In a way, I think I should like Nate Silver more than I do. I’m something of a numbers guy in my work, I love polls and politics, and I enjoy reading up on opinion polling in particular and can appreciate the work that goes into an analysis, especially an on-going one through a campaign lasting more than a year. But I learned in 2008 the hard way about assumptions; after a bit of success in analyzing polls in 2004 for the Bush-Kerry race as a writer for Polipundit, I made the mistake of trusting a similar model in 2008. I realized after the election that conditions are different for every election, and if you do not adjust for the new conditions you will make mistakes, possibly serious errors. Silver is doing the same thing now, I think, his formula turned out great in 2008 and he thinks, why change what’s working? The problem is, the election this year is fundamentally different than the 2008 election, to which I will return in a later post.
The reader might counter that most polls turn out to be generally accurate (and that aggregators are therefore reliable), but that statement does not hold up to close inspection. First, consider that the only polls measured for accuracy are the final polls, which generally come out in the last week of the campaign. Predicting the outcome that late is like predicting the score of a football game in the last minute of the fourth quarter; it’s not really something to brag about.
And polls don’t do all that well, actually, in terms of precision. If you take the time to go back and look at the polls’ historical error from actual results, the following average comes out:
Gallup (last 10): 3.41 points average error
Harris (Last 10): 3.63 points average error
ABC/WaPo (9 elections): 3.05 points average error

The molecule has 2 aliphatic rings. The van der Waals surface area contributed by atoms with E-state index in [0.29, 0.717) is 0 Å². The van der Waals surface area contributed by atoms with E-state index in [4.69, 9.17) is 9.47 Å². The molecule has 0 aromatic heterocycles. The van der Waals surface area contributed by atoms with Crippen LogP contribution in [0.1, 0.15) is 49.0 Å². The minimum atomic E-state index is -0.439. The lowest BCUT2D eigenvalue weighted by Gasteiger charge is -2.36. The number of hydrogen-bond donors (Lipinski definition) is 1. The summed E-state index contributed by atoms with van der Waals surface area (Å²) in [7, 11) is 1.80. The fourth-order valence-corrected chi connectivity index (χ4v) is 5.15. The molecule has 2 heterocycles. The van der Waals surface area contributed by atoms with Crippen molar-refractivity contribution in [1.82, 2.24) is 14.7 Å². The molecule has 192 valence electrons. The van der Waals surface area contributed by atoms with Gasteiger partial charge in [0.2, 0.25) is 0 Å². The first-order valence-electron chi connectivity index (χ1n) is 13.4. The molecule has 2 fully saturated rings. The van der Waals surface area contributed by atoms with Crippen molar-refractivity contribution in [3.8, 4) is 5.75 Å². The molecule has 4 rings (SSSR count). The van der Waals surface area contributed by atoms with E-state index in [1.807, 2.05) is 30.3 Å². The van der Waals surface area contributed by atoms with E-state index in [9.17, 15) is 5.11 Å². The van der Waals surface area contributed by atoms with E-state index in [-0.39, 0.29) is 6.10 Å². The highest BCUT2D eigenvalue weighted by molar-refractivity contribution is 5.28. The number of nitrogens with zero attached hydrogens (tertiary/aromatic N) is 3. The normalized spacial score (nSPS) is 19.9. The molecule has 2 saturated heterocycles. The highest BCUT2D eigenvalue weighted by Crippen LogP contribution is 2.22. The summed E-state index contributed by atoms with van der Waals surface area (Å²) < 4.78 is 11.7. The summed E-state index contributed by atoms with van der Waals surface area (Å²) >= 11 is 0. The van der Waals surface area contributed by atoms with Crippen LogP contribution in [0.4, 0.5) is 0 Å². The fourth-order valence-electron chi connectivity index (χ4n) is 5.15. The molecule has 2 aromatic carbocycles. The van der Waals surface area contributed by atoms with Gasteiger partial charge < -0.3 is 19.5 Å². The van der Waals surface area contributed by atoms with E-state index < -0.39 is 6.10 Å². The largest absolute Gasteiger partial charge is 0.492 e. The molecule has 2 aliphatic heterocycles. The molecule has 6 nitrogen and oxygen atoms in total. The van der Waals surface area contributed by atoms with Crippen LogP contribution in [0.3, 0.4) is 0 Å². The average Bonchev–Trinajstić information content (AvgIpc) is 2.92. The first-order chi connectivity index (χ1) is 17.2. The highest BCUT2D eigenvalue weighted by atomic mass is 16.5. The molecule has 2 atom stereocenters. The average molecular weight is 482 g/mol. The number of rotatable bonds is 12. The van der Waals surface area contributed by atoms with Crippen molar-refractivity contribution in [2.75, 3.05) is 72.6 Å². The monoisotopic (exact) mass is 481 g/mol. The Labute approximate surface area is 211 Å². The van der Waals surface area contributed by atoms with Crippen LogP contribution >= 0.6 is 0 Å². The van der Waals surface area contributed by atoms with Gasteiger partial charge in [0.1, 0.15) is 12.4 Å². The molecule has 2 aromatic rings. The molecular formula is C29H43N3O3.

CBS/NYT (9 elections): 6.37 points average error
USA Today (7 elections): 3.86 points average error
NBC/WSJ (6 elections): 5.73 points average error
Zogby (4 elections): 2.70 points average error
Pew (4 elections): 2.40 points average error
Battleground/GWU (4 elections): 5.75 points average error
Rasmussen (3 elections): 3.40 points average error
CNN (3 elections): 2.15 points average error
Newsweek (3 elections): 5.63 points average error
Fox (3 elections): 7.10 points average error
Marist (3 elections): 4.30 points average error
IBD (3 elections): 4.43 points average error
Ipsos (2 elections): 2.70 points average error
ARG (2 elections): 2.20 points average error
TIME (2 elections): 3.80 points average error
LA Times (2 elections): 5.00 points average error
(final election poll variance from each candidate actual Presidential election result, last ten such elections if available, data collected from online site for each poll, corroborated where possible from RCP and PollingReport.com for election year)
Given that most polls advertise a margin-of-error of about 3.5%, this data shows that of twenty national polls which published final releases before elections, eleven average actual error rates beyond their published margin of error, and two-thirds of all polls which have published final releases in six or more of the last ten Presidential elections had average error rates greater than their published margin of error. While some polls seem to do much better in accuracy, keep in mind these are the polls with less experience in election polling, and so their perceived accuracy is possibly just a fluke. And, as I said, these results are how the final poll performs; some of the earlier releases are more than little bit suspect in their claims.
The technical term used for the discovery of this fact, is “oops”. But you don’t see the polls bring that up in their releases, even when the election is close enough that these actual error margins eclipse the presented results from the poll.